Dozier, who has averaged a 4.7 rWAR over the past three seasons, will likely command similar value to Eaton, even though he’s slightly older than the 28-year-old outfielder and has only two years of club control remaining, compared to Eaton’s five. Twins beat writer Mike Berardino suggested that the Twins shouldn’t move Dozier without getting a similar package to the one that the White Sox got for Eaton:

That package would likely have to include Alex Reyes, who the Cardinals simply can’t move with Lance Lynn a free agent after 2017, Adam Wanwright’s contract up after 2018, and Michael Wacha and Mike Leake being major question marks. The Cardinals could try to combine players like Luke Weaver, Jack Flaherty, Delvin Perez, Nick Plummer, and Harrison Bader to compete with other teams’ packages, but ultimately the Cardinals don’t have the prospects to acquire Dozier, especially since the Dodgers are reportedly dangling star pitching prospect José De León in talks for the second baseman.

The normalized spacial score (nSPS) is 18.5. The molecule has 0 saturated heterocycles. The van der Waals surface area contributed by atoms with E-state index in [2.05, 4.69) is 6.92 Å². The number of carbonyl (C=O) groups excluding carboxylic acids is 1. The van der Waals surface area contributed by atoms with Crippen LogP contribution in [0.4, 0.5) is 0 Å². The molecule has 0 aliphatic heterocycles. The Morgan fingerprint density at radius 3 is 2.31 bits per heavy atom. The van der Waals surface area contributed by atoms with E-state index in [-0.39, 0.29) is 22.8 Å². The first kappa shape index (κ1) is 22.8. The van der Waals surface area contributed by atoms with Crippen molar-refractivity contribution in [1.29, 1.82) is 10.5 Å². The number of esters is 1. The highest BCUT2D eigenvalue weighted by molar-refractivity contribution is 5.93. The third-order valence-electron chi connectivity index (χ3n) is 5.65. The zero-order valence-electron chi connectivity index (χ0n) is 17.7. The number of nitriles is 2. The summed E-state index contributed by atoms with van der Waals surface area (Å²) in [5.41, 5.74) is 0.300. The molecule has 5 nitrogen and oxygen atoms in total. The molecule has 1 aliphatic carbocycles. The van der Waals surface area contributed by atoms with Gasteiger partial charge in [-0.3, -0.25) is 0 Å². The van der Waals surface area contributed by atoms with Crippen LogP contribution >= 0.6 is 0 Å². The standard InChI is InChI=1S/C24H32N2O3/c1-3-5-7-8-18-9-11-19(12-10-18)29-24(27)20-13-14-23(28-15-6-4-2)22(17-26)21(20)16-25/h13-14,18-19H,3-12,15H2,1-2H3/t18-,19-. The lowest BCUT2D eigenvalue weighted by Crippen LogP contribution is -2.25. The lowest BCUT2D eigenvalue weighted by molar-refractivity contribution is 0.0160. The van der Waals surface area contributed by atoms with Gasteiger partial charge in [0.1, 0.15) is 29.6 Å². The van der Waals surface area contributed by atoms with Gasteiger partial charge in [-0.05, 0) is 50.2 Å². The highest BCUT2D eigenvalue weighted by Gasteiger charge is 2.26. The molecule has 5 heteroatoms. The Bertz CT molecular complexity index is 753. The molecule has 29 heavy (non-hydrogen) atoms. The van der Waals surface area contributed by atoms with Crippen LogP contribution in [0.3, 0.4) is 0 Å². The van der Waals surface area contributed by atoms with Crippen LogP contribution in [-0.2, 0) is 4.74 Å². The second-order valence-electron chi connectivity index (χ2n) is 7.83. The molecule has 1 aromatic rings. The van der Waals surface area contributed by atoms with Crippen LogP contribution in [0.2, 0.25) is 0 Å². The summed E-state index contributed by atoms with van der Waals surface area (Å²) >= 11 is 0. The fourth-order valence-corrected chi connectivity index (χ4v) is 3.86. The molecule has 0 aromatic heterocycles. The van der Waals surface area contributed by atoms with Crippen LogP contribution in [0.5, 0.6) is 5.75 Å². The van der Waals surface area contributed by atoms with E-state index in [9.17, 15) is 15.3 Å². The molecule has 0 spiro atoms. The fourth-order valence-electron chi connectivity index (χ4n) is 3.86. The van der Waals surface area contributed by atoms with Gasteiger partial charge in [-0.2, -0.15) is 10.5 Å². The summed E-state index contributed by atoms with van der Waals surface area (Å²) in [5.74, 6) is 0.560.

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With all of that said, it sure doesn’t seem like it makes a ton of sense for the Cardinals to seriously pursue Dozier. While he’d be a better cleanup hitter than anyone on the roster right now, it ultimately seems more beneficial for the Cards to drive up the price for other NL contenders rather than parting with their own valuable assets.